- Online Course: Training for Code Officials
- Education Resources: Hydrogen and Fuel Cells Education
The H2Educate program team has helped to create hydrogen and fuel cell curricula and teaching materials. A National Energy Education Development (NEED) Project, the H2Educate program is designed to target K-12 teachers and students with educational materials, training programs, and curricula evaluation. The program emphasizes the development of critical thinking and problem solving skills using inquiry activities that encourage students to consider the trade-offs inherent in energy decisions. All NEED materials are available for educators to download free of charge. Ranging from one hour to one day, NEED has provided training to over 12,000 teachers in 35 states since H2Educate's inception in 2004. Pre and post data from participating schools and workshops show a 60% increase in student and teacher knowledge.
These projects are designed to introduce hydrogen and fuel cell technology to students across the country, educating the scientists, engineers, and potential end users of tomorrow. Check out the Teacher and Student Guide for H2Educate!
Workforce and Economic Need
Continuing technological progress in fuel cell systems, manufacturing technology, and hydrogen production, delivery, and storage will allow fuel cells to compete in markets with more stringent cost, durability, and performance requirements. Codes and standards, in parallel with public education activities, will address economic and institutional challenges to widespread market acceptance.
The growth of current markets and expansion into broader, larger-volume markets will allow fuel cell technologies to provide significant employment, economic, and environmental benefits on a national scale.
Modeling the Economic Benefits of Fuel Cells In May 2012, the DOE launched a new modeling tool for estimating the economic benefits of fuel cells in early market applications. The tool, developed by Argonne National Lab and called "Job and Output Benefits of Stationary Fuel Cells (JOBS FC): Economic Benefits of Fuel Cells," estimates the number of jobs created by deploying fuel cells in forklifts, backup power, and prime power applications. In 2014, the model was updated to estimate employment and revenue impacts of infrastructure development to support the early market penetration of FCEVs. JOBS FC is a spreadsheet model that estimates economic impacts from the manufacture and use of select types of fuel cells. The modeling tool uses input-output methodology to estimate changes in industry expenditures, and calculates the ripple effects of those changes throughout the economy. The JOBS H2 model uses the same model structure and input-output methodology as developed for the JOBS FC model to estimate changes in industry expenditures as a result of hydrogen fueling infrastructure deployment and calculates the effects of those changes throughout the economy. JOBS FC and JOBS H2 can be found at http://jobsfc.es.anl.gov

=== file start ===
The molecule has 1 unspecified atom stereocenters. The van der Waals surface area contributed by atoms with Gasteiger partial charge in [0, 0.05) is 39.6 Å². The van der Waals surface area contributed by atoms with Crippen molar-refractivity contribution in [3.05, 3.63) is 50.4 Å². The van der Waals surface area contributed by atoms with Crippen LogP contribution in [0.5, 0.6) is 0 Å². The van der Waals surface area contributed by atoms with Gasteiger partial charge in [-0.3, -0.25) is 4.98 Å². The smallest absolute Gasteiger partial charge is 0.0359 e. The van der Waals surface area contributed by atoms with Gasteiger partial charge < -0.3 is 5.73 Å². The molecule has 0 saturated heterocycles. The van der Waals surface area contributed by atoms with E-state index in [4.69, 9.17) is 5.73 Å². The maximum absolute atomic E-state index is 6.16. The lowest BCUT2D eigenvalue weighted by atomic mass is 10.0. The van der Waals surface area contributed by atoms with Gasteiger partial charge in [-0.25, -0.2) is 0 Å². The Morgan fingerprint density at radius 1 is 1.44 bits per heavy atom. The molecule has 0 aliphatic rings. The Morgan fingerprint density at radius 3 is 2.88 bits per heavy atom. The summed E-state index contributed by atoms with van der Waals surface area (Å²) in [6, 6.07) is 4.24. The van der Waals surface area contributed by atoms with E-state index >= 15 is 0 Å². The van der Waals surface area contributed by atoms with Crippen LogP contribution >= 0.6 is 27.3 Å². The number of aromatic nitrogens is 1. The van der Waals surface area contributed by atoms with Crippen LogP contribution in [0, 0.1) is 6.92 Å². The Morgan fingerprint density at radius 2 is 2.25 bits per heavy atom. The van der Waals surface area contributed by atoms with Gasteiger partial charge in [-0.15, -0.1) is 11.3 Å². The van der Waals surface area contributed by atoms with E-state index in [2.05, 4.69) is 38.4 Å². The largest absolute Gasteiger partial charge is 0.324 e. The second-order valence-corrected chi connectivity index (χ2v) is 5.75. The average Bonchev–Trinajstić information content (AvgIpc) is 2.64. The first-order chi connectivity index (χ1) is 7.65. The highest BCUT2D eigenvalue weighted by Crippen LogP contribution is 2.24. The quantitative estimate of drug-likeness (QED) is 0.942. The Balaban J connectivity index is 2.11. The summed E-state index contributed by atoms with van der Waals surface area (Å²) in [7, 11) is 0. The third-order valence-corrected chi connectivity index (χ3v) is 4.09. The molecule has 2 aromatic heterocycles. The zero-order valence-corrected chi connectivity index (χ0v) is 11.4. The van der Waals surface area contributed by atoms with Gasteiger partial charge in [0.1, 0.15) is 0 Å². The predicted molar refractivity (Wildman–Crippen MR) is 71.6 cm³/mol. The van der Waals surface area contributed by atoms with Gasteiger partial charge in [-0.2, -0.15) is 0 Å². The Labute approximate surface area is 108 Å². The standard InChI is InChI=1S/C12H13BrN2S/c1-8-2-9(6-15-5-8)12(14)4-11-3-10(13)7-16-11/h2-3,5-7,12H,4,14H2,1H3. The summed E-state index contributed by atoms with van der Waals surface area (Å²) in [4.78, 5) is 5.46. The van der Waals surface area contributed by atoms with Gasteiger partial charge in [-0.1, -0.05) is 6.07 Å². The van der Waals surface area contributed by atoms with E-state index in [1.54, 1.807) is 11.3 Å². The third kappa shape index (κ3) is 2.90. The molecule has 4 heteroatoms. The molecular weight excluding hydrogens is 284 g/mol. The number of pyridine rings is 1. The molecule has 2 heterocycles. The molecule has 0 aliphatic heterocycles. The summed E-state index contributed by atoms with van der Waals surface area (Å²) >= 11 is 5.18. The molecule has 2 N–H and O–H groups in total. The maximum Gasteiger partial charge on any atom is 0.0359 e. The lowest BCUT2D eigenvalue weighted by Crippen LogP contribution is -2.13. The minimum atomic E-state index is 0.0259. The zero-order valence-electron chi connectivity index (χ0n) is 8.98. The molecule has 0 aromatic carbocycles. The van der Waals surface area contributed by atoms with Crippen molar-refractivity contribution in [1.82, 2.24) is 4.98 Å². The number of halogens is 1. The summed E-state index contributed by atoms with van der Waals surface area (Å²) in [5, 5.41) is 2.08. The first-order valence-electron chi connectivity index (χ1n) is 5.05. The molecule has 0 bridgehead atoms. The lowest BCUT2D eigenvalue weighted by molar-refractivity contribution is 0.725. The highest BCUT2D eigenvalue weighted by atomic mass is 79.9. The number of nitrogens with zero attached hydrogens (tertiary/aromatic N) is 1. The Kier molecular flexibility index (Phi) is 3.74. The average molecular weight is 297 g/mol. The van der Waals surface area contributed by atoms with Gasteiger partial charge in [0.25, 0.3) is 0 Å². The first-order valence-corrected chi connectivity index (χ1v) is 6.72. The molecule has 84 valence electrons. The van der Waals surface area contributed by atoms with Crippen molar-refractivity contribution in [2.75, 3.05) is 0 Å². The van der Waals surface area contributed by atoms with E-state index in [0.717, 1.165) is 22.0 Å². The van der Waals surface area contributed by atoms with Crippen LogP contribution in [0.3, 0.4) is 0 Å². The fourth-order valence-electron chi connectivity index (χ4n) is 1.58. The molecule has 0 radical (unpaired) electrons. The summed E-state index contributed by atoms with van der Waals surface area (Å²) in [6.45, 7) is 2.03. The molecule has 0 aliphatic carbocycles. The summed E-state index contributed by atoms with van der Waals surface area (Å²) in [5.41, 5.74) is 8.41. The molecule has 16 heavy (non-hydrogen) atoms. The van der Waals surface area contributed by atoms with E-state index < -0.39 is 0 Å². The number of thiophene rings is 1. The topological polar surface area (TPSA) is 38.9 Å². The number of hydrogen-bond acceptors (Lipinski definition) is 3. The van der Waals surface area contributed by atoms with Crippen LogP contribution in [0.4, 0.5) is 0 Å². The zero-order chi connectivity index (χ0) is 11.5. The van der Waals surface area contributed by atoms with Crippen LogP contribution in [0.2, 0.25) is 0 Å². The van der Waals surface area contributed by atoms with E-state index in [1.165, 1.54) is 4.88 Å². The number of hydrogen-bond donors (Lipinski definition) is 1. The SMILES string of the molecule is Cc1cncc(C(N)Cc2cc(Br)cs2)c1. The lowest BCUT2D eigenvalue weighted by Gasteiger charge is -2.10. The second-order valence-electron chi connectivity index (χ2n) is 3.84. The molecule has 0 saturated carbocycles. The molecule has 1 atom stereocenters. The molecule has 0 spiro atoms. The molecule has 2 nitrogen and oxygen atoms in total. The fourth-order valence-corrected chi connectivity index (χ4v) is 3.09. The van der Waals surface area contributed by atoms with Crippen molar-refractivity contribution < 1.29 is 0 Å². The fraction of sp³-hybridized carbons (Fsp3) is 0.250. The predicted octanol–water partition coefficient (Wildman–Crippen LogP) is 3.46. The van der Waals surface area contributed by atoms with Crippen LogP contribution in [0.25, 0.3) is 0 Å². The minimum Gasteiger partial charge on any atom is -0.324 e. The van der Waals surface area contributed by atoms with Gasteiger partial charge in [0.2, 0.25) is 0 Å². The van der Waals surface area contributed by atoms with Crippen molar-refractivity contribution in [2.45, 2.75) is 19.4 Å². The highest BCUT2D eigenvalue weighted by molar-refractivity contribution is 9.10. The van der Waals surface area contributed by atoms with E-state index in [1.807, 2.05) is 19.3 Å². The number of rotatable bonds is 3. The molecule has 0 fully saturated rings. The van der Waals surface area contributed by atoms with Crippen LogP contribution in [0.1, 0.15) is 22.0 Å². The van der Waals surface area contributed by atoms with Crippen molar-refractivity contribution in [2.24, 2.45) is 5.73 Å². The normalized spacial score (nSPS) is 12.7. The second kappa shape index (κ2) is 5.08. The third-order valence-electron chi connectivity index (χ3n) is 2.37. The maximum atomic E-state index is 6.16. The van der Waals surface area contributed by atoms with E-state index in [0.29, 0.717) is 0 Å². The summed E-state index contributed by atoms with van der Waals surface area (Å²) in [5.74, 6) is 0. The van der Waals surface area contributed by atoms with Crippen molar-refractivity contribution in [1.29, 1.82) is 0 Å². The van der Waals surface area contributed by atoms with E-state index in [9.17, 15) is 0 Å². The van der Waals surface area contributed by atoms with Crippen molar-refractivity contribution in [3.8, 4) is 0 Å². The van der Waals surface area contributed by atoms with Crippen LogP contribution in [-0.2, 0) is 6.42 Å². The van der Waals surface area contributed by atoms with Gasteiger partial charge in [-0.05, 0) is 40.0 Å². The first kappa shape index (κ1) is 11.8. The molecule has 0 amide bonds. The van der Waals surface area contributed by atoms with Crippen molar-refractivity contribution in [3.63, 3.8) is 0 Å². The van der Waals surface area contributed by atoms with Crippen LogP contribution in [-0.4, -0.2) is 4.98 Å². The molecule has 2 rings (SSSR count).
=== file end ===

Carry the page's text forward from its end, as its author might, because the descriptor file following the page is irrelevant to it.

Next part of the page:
Fuel Cells as a Future Jobs Engine
- Widespread adoption of fuel cells could create 180,000 new jobs in the United States by 2020, and 675,000 jobs by 2035.v
- According to an American Solar Energy Society study, fuel cells are the third fastest growing renewable energy industry after biomass and solar.i
- The United States holds over 45% of the fuel cell patents awarded between 2002 - 2011.vi
- Several states—including California, Connecticut, Hawaii, Ohio, New York, and South Carolina—have major hydrogen and fuel cell programs underway.
iGreen Collar Jobs report, (2008). ASES.
iiAccomplishments and Progress, (2013). U.S. Department of Energy, Office of Energy Efficiency and Renewable Energy, Fuel Cell Technologies Office. http://www1.eere.energy.gov/hydrogenandfuelcells/accomplishments.html
iii2011 Fuel Cell Technologies Market Report, (2012). http://www1.eere.energy.gov/hydrogenandfuelcells/pdfs/2011_market_report.pdf
ivFuel Cell Economic Development Plan, (2008), Connecticut Center for Advanced Technology, Inc., (produced for the Connecticut Department of Economic and Community Development). http://energy.ccat.us/fuelplan.php
vGlobal Hydrogen Generation Market - by Merchant & Captive Type, Distributed & Centralized Generation, Application & Technology - Trends & Forecasts (2011 - 2016), (2011). Markets & Markets. http://www.researchandmarkets.com/reports/1998228/global_hydrogen_generation_market_by_merchant_and
viClean Energy Patent Growth Index, (2010). Year in Review. http://cepgi.typepad.com/heslin_rothenberg_farley_/